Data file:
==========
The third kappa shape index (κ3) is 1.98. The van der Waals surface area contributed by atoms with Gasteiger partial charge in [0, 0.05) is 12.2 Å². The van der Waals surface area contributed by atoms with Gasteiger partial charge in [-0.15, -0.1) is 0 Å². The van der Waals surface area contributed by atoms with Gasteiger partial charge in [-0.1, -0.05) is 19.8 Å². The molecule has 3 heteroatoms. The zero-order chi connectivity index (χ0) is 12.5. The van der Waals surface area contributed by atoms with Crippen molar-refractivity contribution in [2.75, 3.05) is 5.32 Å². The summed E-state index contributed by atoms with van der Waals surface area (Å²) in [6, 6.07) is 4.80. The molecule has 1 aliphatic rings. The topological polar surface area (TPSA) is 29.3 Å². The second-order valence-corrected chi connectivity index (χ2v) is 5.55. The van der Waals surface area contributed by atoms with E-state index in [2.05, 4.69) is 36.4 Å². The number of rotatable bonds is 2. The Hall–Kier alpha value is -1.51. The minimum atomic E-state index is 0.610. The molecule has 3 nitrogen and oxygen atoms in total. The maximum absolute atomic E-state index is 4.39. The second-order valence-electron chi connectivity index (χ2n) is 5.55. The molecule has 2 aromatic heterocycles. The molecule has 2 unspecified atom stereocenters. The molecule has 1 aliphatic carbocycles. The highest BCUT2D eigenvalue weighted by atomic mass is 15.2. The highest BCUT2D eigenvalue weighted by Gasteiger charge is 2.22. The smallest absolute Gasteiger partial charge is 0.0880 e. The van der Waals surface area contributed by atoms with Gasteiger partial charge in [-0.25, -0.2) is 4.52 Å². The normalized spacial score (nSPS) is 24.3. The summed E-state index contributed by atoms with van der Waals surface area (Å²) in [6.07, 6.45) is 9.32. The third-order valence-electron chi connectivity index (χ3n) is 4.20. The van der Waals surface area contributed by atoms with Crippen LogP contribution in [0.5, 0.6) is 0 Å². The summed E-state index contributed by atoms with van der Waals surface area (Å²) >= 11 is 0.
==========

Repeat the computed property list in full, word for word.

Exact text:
The third kappa shape index (κ3) is 1.98. The van der Waals surface area contributed by atoms with Gasteiger partial charge in [0, 0.05) is 12.2 Å². The van der Waals surface area contributed by atoms with Gasteiger partial charge in [-0.15, -0.1) is 0 Å². The van der Waals surface area contributed by atoms with Gasteiger partial charge in [-0.1, -0.05) is 19.8 Å². The molecule has 3 heteroatoms. The zero-order chi connectivity index (χ0) is 12.5. The van der Waals surface area contributed by atoms with Crippen molar-refractivity contribution in [2.75, 3.05) is 5.32 Å². The summed E-state index contributed by atoms with van der Waals surface area (Å²) in [6, 6.07) is 4.80. The molecule has 1 aliphatic rings. The topological polar surface area (TPSA) is 29.3 Å². The second-order valence-corrected chi connectivity index (χ2v) is 5.55. The van der Waals surface area contributed by atoms with E-state index in [2.05, 4.69) is 36.4 Å². The number of rotatable bonds is 2. The Hall–Kier alpha value is -1.51. The minimum atomic E-state index is 0.610. The molecule has 3 nitrogen and oxygen atoms in total. The maximum absolute atomic E-state index is 4.39. The second-order valence-electron chi connectivity index (χ2n) is 5.55. The molecule has 2 aromatic heterocycles. The molecule has 2 unspecified atom stereocenters. The molecule has 1 aliphatic carbocycles. The highest BCUT2D eigenvalue weighted by atomic mass is 15.2. The highest BCUT2D eigenvalue weighted by Gasteiger charge is 2.22. The smallest absolute Gasteiger partial charge is 0.0880 e. The van der Waals surface area contributed by atoms with Gasteiger partial charge in [-0.25, -0.2) is 4.52 Å². The normalized spacial score (nSPS) is 24.3. The summed E-state index contributed by atoms with van der Waals surface area (Å²) in [6.07, 6.45) is 9.32. The third-order valence-electron chi connectivity index (χ3n) is 4.20. The van der Waals surface area contributed by atoms with Crippen LogP contribution in [0.5, 0.6) is 0 Å². The summed E-state index contributed by atoms with van der Waals surface area (Å²) >= 11 is 0.